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Wednesday, 23 October 2002
Page: 5740


Senator KNOWLES (4:03 PM) —Today we are debating whether or not midwives should be included in medical indemnity. It is interesting, because Senator Ridgeway has been offered, as recently as today, a full and comprehensive response from Senators Patterson and Coonan. He chose not to go down that path but to move this urgency motion today. I really have to question the motive as to why one would move a motion of this kind if one was seeking definite answers and definitive responses when that was offered but this course of action was preferred. Its just begs the question of whether or not we are wanting an answer or whether or not we are just wanting to grandstand. I fear now, having listened to the debate and having heard what has been said previously, that the grandstanding option is the course of action that is now being taken.

We need to understand that midwives actually fall into three employment groups: midwives who are employed by hospitals, agency midwives contracted to hospitals and independent, self-employed midwives. I do not think anybody would underestimate the role of many of the midwives. But one of the things that I think Australia has to come to grips with is whether the government now has to step in for every group of people and provide cover, insurance and backup. I think we are heading to a very dangerous course. I said to group of people who were in my office a few days ago that it is starting to worry me, with all of this insurance and with people now wanting government to take responsibility for their own actions, that government—and, thereby, the taxpayer, remembering that government does not have any money other than what the taxpayer gives it—is now becoming more of a hammock than a safety net. That worries me. I think the attitude of many people could certainly develop so that they could lie back and say: `It does not matter what happens; the taxpayer will pick up the tab. It doesn't matter, I don't have to cover myself; the taxpayer will pick up that tab as well.'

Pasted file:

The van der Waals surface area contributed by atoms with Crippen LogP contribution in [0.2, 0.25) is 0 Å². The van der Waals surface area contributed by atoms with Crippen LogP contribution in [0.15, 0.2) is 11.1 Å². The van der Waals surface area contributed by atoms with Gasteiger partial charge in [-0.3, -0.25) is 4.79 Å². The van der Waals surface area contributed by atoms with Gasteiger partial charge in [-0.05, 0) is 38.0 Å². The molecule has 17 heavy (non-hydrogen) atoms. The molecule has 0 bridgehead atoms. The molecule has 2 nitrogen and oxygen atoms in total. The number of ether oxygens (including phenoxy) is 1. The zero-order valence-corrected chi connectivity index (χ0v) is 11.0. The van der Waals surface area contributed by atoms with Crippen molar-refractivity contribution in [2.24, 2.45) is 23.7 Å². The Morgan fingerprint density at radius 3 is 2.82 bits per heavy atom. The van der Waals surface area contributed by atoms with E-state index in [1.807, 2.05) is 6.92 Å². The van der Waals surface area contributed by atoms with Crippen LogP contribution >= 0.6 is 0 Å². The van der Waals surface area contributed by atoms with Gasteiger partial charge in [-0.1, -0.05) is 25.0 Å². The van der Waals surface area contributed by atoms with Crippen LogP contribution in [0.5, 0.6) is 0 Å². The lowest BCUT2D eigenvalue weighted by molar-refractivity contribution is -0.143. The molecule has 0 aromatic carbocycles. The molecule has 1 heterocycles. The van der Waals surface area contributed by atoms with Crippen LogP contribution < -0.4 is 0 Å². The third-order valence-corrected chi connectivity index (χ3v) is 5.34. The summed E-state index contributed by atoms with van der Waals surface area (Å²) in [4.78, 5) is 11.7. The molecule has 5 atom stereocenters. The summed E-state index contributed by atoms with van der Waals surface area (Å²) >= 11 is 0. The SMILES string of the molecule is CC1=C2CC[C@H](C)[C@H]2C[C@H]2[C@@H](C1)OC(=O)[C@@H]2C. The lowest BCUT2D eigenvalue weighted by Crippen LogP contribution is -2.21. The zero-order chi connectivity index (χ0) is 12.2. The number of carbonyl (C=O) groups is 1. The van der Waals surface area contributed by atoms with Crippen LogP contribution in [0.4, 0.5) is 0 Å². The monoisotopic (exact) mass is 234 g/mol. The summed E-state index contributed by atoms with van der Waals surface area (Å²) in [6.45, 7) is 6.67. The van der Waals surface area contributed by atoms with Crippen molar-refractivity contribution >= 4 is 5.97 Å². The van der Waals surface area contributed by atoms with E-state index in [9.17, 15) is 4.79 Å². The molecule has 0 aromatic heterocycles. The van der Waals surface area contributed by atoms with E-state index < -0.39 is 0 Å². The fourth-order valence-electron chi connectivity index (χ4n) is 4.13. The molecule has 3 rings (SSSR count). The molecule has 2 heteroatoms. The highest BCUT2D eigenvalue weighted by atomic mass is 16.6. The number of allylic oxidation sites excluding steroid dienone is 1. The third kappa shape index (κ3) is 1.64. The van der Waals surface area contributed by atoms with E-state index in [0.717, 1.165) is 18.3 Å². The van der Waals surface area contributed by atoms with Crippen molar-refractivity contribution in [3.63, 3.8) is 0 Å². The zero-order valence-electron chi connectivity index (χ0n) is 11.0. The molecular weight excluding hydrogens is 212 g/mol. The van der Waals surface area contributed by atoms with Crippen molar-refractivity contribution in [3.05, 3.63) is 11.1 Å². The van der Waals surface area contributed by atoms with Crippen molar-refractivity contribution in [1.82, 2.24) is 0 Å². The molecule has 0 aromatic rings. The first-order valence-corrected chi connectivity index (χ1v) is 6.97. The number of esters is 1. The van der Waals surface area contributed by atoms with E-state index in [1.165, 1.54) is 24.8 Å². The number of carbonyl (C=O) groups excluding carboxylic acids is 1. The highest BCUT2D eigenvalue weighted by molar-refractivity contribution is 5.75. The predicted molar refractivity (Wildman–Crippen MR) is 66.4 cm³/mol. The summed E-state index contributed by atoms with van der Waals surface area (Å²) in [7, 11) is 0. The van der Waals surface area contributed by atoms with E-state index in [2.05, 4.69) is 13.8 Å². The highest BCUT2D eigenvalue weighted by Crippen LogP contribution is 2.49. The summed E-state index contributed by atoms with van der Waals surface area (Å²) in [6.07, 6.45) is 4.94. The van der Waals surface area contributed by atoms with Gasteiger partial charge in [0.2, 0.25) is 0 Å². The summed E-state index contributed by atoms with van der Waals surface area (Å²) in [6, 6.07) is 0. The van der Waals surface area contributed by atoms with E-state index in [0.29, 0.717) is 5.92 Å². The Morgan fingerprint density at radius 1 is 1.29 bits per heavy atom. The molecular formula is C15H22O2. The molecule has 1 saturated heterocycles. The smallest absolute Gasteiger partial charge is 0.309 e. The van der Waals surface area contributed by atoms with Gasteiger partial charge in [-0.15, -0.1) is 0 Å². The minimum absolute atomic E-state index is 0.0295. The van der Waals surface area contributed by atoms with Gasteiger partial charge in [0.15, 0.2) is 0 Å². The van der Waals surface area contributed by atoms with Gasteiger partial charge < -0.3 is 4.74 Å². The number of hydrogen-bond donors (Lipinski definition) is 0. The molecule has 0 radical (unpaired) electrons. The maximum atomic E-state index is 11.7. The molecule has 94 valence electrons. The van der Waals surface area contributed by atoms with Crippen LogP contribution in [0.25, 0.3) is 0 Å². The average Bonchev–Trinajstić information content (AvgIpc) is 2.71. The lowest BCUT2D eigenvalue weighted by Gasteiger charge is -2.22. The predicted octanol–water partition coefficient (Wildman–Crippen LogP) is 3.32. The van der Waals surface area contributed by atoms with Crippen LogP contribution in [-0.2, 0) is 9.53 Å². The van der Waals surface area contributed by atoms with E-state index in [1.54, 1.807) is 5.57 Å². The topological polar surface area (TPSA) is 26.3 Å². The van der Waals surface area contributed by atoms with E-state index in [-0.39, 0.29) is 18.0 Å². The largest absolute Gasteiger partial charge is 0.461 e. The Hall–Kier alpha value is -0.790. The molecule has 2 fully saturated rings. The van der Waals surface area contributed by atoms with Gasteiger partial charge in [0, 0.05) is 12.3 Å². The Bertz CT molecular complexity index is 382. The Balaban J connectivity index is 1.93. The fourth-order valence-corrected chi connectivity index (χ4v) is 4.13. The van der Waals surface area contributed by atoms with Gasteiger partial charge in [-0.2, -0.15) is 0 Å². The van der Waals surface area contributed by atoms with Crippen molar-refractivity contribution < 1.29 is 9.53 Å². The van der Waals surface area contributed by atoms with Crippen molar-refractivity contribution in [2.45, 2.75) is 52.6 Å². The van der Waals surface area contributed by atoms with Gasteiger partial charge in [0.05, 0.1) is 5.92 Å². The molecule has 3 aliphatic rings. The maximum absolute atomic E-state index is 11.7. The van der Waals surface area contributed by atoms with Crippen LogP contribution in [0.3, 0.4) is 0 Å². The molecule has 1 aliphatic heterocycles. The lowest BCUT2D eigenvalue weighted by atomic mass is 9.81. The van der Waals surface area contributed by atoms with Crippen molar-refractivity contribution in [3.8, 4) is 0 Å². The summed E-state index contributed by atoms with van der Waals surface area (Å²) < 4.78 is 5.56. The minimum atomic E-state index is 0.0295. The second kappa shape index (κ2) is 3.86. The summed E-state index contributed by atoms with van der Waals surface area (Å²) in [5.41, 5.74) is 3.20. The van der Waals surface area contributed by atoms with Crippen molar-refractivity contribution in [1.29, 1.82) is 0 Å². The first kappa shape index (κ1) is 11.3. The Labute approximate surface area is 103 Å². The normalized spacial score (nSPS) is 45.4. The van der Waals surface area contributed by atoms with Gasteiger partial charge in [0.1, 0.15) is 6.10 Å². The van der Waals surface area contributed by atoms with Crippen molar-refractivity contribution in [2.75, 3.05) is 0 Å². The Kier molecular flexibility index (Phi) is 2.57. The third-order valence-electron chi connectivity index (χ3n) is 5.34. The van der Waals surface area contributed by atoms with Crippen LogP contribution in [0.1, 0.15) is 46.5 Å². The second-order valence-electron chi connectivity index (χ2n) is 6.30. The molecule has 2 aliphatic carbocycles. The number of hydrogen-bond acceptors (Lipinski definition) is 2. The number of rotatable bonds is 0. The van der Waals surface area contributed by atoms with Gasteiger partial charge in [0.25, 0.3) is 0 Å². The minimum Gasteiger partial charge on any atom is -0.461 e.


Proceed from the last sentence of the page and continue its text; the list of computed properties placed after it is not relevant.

I think we should be looking at this under very different circumstances. Some of these midwives have got no coverage not because of any lack of government initiative but because insurance companies believe many of the midwives are a high risk. We also have to understand that the overwhelming majority of midwives are directly employed as employees of hospitals and are therefore covered under the professional indemnity arrangements of their employers.

I know that many good independent midwives are having difficulty obtaining professional indemnity insurance. But we need to understand that this is quite different from the situation doctors face, since doctors are able to obtain medical indemnity insurance cover. What I am trying to say is that it is because of the policies of the insurance companies that midwives have not got that cover, not because of some government policy that we are going to discriminate against all independent midwives and are not going to allow them to have indemnity cover. It is quite a different kettle of fish. The package announced today by the Prime Minister is designed, firstly, to address the financial viability of the providers of medical indemnity insurance and, secondly, to ensure that insurance cover for doctors remains affordable.

It is interesting that there is basically nothing the Commonwealth can do to force an insurer to cover certain people; it is the decision of an insurance company whether or not to cover those people. Dare I say that we have seen such decisions being taken by the insurance companies only in the last week and a half in relation to the tragic events in Bali. It was the insurance companies that made the decision to cover many of those who had policies that specifically excluded acts of terrorism. The government did not say to the insurance companies, `You must do X, Y and Z'; the decision was taken by the insurance companies. As I said, there is nothing the Commonwealth can do to force the insurance industry to provide insurance to this group of professionals, but it is interesting to note that the governments of my state of Western Australia and of the Australian Capital Territory have extended insurance coverage to independent midwives by effectively bringing them under the umbrella of government employment.